Should a Fuss Be Made Over Colorblind Casting?

“I was surprised—shocked, even—by the letter to The Times last Sunday that vigorously protested Phylicia Rashad being cast in the

“I was surprised—shocked, even—by the letter to The Times last Sunday that vigorously protested Phylicia Rashad being cast in the leading role of the white matriarch of August: Osage County. “Let’s keep white actresses playing white roles and blacks playing black roles,” Ronald Fernandez of Pittsburgh concluded sensationally.

His controversial letter raises a number of interesting points (and hackles), and at the risk of offending everyone, I’ll tiptoe with Mr. Fernandez into the minefield.

My first thought when I heard about the casting of Phylicia Rashad was that she’s surely too beautiful to be playing the screaming, zonked-out old hag of August: Osage County. My second, more cynical thought was that the producers need a star actress to bolster flagging audiences, and that ever since her Clair Huxtable on the The Cosby Show, Ms. Rashad transcends racial barriers, anyway.

I pondered on the offended Mr. Fernandez’s central argument: “It doesn’t make sense that she would have white siblings and children.”

Are plays about what makes sense? Or are they acts of the imagination between the actor and audience in a serious game of pretend?

All actors—black or white, Asian, biracial, bisexual—pretend to be someone else onstage six nights a week, plus matinees. The actor is always … acting. We willingly suspend our disbelief to collude in a grand illusion.

Andre Braugher played the white English hero of Agincourt, King Henry V, at the Public almost a generation ago, and the only concern wasn’t Mr. Braugher’s blackness but what he would make of the mythic role. (He made a great Henry.)

We’ve grown accustomed to colorblind casting over the years. Why go back in time now?

After all, it was as far back as 1936 that Orson Welles produced the first all-black Macbeth (famously known as the “Voodoo Macbeth”). And only last week, the Brooklyn Academy of Music brought us a new contemporary Arab version of Shakespeare, Richard III: An Arab Tragedy.

The only question about colorblind casting ought to be, does it work? Is the actor any good? It’s been 15 years since Nicholas Hytner—now artistic director of the National Theatre—caused a storm in a teacup in London with his celebrated Carousel, when he cast a black actor to play the adorable white character aptly named Mr. Snow.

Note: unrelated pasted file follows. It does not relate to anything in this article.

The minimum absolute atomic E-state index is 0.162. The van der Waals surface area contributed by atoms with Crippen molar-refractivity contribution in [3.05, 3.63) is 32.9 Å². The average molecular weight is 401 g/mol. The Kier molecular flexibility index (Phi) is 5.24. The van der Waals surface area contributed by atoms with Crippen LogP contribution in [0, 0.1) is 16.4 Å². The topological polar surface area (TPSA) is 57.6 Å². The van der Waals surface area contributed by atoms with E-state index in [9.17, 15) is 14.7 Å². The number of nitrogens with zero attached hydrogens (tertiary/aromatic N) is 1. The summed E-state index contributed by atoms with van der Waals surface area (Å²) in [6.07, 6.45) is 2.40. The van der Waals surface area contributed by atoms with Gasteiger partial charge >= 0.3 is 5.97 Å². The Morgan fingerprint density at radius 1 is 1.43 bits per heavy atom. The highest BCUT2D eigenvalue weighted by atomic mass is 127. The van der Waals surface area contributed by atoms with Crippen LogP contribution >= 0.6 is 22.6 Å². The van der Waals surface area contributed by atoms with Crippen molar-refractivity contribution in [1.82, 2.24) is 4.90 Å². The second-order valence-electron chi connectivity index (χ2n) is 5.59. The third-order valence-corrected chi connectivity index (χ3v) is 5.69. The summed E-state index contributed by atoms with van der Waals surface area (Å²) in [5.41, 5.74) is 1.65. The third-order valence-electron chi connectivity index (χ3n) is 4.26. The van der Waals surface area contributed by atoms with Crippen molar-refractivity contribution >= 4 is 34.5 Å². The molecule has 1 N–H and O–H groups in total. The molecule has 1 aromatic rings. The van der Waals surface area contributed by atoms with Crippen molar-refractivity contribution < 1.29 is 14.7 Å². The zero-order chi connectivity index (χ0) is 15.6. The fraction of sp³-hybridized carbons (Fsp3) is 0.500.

In the end, nobody gave a damn—particularly as Clive Rowe made a swell Mr. Snow. Then again, Mr. Hytner’s Carousel at Lincoln Center upped the ante with the casting of Shirley Verrett to sing Rodgers and Hammerstein’s enduring hymn to hope and survival, “You’ll Never Walk Alone,” and Audra McDonald—in her breakthrough role—became the first African-American to play Carrie Pepperidge.

If Mr. Fernandez’s retrograde “blacks for black roles” were the unwritten rule, there’s abundant evidence that theater would be the worse for it. It would be an ungenerous, literal-minded place.

Are there any limits to colorblindness? There have been white Othellos (and thank God I never saw them). On the other hand, Laurence Olivier playing Othello in blackface in 1965 wouldn’t be acceptable today. (His eye-rolling performance shouldn’t have been acceptable then.)

In his letter protesting against casting Ms. Rashad as a white matriarch, Mr. Fernandez added in fairness, “I would be equally offended if a white actress was cast as Bess in Porgy and Bess, or in any of the black roles in Raisin in the Sun or August Wilson’s plays.”

But those plays and musicals are rooted in a specific black American identity born in the chains of slavery. In that sense, it would also be folly to cast a white performer to sing Ol’ Man River in Showboat. It would be an insult to history.

Here’s August Wilson in 1996 on the same topic—in reverse: “To mount an all-black production of Death of a Salesman or any other play conceived for white characters as an investigation of the human condition through the specifics of white culture is to deny us our own humanity, our own history, and the need to make our own investigations from the cultural ground on which we stand.”

Wilson and Mr. Fernandez seem to agree in the separatist essentials! But Wilson, the finest dramatic poet of our time, frequently contradicted himself. His apparent separatism was a reaction against prejudice within American theater itself, coupled with his fierce desire to see black identity celebrated (not accommodated). He was dead right about the presumption of staging an all-black Death of a Salesman. But he spoke too soon.

The white director James Bundy has just staged an all-black Death of a Salesman, starring Charles S. Dutton as Willy Loman, at the Yale Repertory Theatre in New Haven (the original home—to add insult to injury—to so many of August Wilson’s plays).

As John Lahr pointed out in The New Yorker, the fatal flaw in the production is that the loser-dreamer Willy Loman “is driven crazy by America’s obsession with winning” in an age when “this sense of expectation and entitlement was simply not shared by African–Americans in 1949.” In James Baldwin’s chilling phrase—which was repeated by August Wilson in Joe Turner’s Come and Gone—a black American was born into a society in those days, and far beyond, as “a worthless human being.”

In the age of President Obama—a theatergoer!—the politics have changed dramatically. But some things—pace Mr. Fernandez’ letter to The Times—remain stubbornly the same.


Should a Fuss Be Made Over Colorblind Casting?